There are several reasons why aroids are often overlooked during collecting. Some species flower only rarely and we were looking for these fertile specimens as these are usually required for accurate identifications. Aroids often have large leaves and are awkward to make good specimens from. They are very slow to dry, losing much information in the process, thus requiring very good field notes! And quite often aroids are found high up in trees out of reach.
Aroid leaves are big and bulky to collect and dry. In the distance the land surface is covered with volcanic ash.
What we found
During 12 days of field work with colleagues from the Montserrat National Trust (MNT) and the Environmental and Forestry Department, covering five different trails on the island, seven specimens of bromeliads plus nine aroids were found on this trip. This enabled us to add to the national checklist, living collections at the MNT, and to duplicate collections for ex situ conservation by seeds and cuttings at Kew. We first saw Pitcairnia angustifolia at sea level, growing on rocks. Later on, grassy clumps of this species with huge inflorescences full of red hooded flowers were found everywhere on the island. The spines on the leaf margins, the type of inflorescence, number of flowers and colour are important characters for identification in Bromeliaceae and the variations we observed lead us to believe that this species has natural hybrids or varieties which have never before been described by botanists. Tillandsia utriculata, found from sea level to 1200 m altitude, is widely distributed and mostly grows as an epiphyte. Being a truly monocarpic species (which dies after flowering), it depends completely on seeds for survival and we were surprised to find a plant with a secondary inflorescence growing on the side. Epiphytic and sometimes terrestrial in dry habitats, we found Tillandsia recurvata in the Dry Forest where there is little or no rainfall. It also occurred close to the sea where plants need to tolerate winds and salt spray.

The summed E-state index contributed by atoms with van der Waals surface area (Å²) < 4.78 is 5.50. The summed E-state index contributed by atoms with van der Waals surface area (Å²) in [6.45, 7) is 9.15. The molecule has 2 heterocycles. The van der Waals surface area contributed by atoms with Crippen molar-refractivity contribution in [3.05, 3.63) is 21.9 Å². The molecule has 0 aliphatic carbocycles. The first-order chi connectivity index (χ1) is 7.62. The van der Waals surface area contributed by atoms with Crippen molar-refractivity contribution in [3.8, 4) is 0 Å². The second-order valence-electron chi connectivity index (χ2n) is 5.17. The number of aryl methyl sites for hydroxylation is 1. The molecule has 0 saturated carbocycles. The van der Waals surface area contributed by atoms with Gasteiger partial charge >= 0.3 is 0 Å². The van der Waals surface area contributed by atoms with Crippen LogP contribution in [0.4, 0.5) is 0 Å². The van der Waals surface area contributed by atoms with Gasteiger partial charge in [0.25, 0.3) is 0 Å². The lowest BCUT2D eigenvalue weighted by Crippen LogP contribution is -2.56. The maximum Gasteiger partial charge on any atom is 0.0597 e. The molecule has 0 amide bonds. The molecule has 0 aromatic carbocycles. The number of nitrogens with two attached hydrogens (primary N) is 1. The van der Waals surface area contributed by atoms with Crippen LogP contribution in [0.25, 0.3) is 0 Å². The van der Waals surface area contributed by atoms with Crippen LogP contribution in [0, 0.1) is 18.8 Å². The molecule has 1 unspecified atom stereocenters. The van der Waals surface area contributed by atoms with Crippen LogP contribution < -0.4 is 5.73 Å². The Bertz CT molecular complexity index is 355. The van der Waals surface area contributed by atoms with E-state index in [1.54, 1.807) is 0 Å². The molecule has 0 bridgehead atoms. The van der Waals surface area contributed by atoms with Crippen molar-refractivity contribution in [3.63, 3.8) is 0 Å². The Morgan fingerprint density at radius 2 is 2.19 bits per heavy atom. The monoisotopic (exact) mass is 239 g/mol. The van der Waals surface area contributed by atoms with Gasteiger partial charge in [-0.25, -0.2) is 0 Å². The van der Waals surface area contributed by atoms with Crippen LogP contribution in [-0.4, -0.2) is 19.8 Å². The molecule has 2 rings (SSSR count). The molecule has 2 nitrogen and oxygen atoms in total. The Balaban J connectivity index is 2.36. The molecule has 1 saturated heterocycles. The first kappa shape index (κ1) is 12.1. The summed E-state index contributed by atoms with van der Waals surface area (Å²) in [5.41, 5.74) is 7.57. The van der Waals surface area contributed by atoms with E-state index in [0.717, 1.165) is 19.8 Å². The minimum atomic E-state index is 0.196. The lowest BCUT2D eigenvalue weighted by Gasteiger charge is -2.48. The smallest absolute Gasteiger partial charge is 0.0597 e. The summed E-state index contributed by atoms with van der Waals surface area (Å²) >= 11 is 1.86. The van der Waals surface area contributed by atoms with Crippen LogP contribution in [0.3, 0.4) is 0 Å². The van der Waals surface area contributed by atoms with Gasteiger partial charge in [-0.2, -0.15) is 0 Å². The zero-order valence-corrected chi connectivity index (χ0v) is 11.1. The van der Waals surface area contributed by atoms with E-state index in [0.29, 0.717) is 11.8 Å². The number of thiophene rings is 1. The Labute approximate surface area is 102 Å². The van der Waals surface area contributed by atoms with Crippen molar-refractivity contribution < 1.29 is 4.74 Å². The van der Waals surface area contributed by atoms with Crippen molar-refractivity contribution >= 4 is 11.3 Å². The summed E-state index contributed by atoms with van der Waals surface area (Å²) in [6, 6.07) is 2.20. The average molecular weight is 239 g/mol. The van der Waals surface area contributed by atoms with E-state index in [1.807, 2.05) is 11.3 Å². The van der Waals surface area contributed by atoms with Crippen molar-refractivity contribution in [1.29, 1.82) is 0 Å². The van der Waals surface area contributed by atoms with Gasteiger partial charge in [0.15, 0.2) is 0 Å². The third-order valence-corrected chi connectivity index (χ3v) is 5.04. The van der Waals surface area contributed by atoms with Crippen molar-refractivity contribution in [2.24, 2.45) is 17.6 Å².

Tillandsia recurvata growing on trees close to the seashore
Support for native plant conservation
Both aroids and bromeliads are attractive plants for horticulture. The Botanic Gardens on Montserrat is interested in promoting knowledge about native plants and also needs to provide an attractive garden. It contains an area that mimics the ghauts (steep-sided valleys) where water flows in the rainy season. In the arboretum, trees have created shady areas for recreation and could be used as support for native epiphytes and climbers. We gave a workshop at the Botanic Garden at the end of our trip, which was very successful. About 20 people from the MNT, Environmental and Forestry Department and the local community participated in the workshop, which was divided into three topics. We started by giving a talk about the botanical families, bromeliads and aroids, followed by activities involving identification and classification (taxonomy) and then practical cultivation, finishing with a discussion of cultivation practices.
- Anna and Marcelo -
A biodiversity assessment of the Centre Hills, Montserrat(Durrell Conservation Monograph, 2008)
UKOTs bloggers (left to right): Sara Bárrios, Pat Griggs, Colin Clubbe, Marcella Corcoran, Tom Heller, Martin Hamilton.
Using modern plant specimens collected in the field and historic specimens held in Kew’s Herbarium, together with detailed habitat descriptions and other field information, we are documenting the plant diversity of the UKOTs. We are making this information accessible via the UKOTs Online Herbarium. This resource, together with the field research, enables us to undertake conservation assessments, produce Red Lists of threatened species, and rank potentially invasive species – all of which underpin the development of management plans to protect the UKOTs’ plant heritage.
The UKOTs bloggers are:
- Colin Clubbe (Head of UKOTs and Conservation Training)
- Martin Hamilton (UKOTs Programme Co-ordinator)
- Marcella Corcoran (UKOTs Programme Officer – Horticultural Liaison)
- Sara Bárrios (UKOTs Programme Officer – GSPC Targets 1&2 OTEP Project)
- Pat Griggs (UKOTs Public Engagement Officer)
- Tom Heller (UKOTs Millennium Seed Bank Officer)